The Book You Need to Read to Write the Book You Want to Write: A Handbook for Fiction Writers, by Sarah Burton and Jem Poster (New York: Oxford University Press, 2022).

Burton and Poster co-founded Cambridge University’s creative writing program, yet this book is not a desiccated text for college students to memorize for final exams. It’s a liberating journey of self-discovery. The authors say, “We don’t have a formula (because there isn’t one), and although we’ll be offering plenty of advice, we won’t be giving you rules, because unless we want all writers to be writing in the same way, rules are not going to be helpful. And although this book is written by writers, we don’t aim to make you write the way we write. We want to help you write the way you write, to develop your own unique voice.” The Book You Need to Read… is both inspirational and iconoclastic, likely to open the floodgates of your own creativity.

Writing Unforgettable Characters: How to Create Story People Who Jump Off the Page, by James Scott Bell (Woodland Hills, CA: Compendium Press, 2020).

James Scott Bell was a frustrated writer. Creative writing professors panned his first attempts, saying they were dull and lifeless. So he tried to get a law degree. He tried acting. Still no spark. Then he and his wife went to see the movie Moonstruck, starring Cher Bono. The movie bowled him over. On their way out of the theater, he told his wife, “I have to try writing again. I want to be able to make people feel the way I’m feeling now.” So he focused on creating one-of-a-kind characters like Cher, and his writing career took off.  Writing Unforgettable Characters explains why memorable characters are critical to memorable fiction, and teaches us how to create them. Another indispensable tool from James Scott Bell.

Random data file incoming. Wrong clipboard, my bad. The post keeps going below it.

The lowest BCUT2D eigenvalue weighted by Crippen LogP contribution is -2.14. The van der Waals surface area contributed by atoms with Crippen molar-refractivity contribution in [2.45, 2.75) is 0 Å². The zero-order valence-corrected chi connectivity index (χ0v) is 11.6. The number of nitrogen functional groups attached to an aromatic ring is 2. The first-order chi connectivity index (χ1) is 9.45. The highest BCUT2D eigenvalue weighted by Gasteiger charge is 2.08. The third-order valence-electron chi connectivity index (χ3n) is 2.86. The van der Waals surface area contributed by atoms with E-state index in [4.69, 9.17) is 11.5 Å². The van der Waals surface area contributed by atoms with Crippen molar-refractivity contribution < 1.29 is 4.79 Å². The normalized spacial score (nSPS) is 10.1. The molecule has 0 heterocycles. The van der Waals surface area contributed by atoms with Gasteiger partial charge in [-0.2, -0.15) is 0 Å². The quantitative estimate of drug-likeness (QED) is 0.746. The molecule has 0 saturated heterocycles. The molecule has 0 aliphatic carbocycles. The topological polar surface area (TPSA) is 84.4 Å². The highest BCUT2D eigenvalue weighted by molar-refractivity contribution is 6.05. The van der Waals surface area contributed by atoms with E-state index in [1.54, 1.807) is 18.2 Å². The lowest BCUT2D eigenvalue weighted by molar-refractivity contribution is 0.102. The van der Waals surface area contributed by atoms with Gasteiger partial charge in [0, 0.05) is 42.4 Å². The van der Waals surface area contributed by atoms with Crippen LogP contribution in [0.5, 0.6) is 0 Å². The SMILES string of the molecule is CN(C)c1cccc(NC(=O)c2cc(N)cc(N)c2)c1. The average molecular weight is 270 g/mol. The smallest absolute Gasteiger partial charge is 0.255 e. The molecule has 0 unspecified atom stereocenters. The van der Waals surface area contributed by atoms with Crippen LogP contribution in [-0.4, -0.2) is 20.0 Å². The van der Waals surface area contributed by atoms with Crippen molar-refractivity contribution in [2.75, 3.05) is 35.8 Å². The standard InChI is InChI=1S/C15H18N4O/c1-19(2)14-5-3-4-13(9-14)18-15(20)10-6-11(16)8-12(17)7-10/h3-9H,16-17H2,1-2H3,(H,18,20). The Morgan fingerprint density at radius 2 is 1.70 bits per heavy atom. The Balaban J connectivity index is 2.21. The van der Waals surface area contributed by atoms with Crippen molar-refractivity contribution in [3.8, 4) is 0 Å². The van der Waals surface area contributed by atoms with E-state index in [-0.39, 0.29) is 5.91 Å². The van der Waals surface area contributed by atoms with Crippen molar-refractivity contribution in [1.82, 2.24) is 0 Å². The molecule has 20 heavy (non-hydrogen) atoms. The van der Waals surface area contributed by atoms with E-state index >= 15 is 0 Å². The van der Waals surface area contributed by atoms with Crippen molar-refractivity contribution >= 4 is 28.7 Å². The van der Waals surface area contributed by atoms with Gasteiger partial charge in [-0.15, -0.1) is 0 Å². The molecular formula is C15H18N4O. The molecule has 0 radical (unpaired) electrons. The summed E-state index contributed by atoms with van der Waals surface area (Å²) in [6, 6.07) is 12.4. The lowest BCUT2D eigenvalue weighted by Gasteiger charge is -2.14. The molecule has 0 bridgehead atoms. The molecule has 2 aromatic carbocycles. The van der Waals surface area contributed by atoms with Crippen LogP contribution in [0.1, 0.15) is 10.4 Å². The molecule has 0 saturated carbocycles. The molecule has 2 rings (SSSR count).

On Revision: The Only Writing That Counts, by William Germano (Chicago: University of Chicago Press, 2021).

“Good writing has a convincing shape. But it doesn’t just look good on the page. It sounds good…,” William Germano writes. “So the best rule for revising your writing is the simplest: listen to it…Read it out loud.” Unlike the stiff, formal guide we might expect from a university press, On Revision is an intuitive book that encourages us to follow our hunches and keep revising a manuscript until its true vision emerges. Germano has written several books on scholarly publishing. He is dean of humanities at the Cooper Union in New York.

Write Your First Novel, by Gilbert Morris and Steve Laube (Phoenix, AZ: Christian Writers Institute, 2023).

To be released next March, this book caught my eye because of its authors. The late Gilbert Morris published more than 230 Christian novels with total sales of more than seven million copies, making him the undisputed pioneer in this field. Agent Steve Laube represents some of the leading Christian authors of both fiction and nonfiction, and now edits the annual Christian Writer’s Market Guide. With these reputations, Morris and Laube are sure to produce a book that aspiring authors will want, sight unseen.

Joe Allison writes both fiction and nonfiction, and has been a member of the Indiana chapter of American Christian Fiction Writers since 2010. His most recent book is Hard Times (Warner Press: 2019). He lives in Anderson, IN, with his wife Maribeth.